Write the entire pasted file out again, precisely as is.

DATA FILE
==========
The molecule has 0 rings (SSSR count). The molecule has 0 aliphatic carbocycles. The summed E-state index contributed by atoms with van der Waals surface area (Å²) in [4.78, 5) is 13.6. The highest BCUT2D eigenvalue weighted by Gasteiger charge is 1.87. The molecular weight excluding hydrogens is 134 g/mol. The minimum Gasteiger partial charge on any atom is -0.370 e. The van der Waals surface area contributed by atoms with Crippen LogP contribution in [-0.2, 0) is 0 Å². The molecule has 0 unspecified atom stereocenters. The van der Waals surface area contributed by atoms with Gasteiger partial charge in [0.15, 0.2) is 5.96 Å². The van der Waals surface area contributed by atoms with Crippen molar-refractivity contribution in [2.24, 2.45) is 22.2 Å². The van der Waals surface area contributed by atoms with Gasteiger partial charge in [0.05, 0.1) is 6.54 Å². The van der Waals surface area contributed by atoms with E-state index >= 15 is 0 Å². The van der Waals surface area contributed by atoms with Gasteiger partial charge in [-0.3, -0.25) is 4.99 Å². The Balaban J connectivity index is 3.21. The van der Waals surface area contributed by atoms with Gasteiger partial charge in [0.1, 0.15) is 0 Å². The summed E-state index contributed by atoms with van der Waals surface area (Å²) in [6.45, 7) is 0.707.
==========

The molecule has 0 rings (SSSR count). The molecule has 0 aliphatic carbocycles. The summed E-state index contributed by atoms with van der Waals surface area (Å²) in [4.78, 5) is 13.6. The highest BCUT2D eigenvalue weighted by Gasteiger charge is 1.87. The molecular weight excluding hydrogens is 134 g/mol. The minimum Gasteiger partial charge on any atom is -0.370 e. The van der Waals surface area contributed by atoms with Crippen LogP contribution in [-0.2, 0) is 0 Å². The molecule has 0 unspecified atom stereocenters. The van der Waals surface area contributed by atoms with Gasteiger partial charge in [0.15, 0.2) is 5.96 Å². The van der Waals surface area contributed by atoms with Crippen molar-refractivity contribution in [2.24, 2.45) is 22.2 Å². The van der Waals surface area contributed by atoms with Gasteiger partial charge in [0.05, 0.1) is 6.54 Å². The van der Waals surface area contributed by atoms with E-state index >= 15 is 0 Å². The van der Waals surface area contributed by atoms with Gasteiger partial charge in [-0.3, -0.25) is 4.99 Å². The Balaban J connectivity index is 3.21. The van der Waals surface area contributed by atoms with Gasteiger partial charge in [0.1, 0.15) is 0 Å². The summed E-state index contributed by atoms with van der Waals surface area (Å²) in [6.45, 7) is 0.707.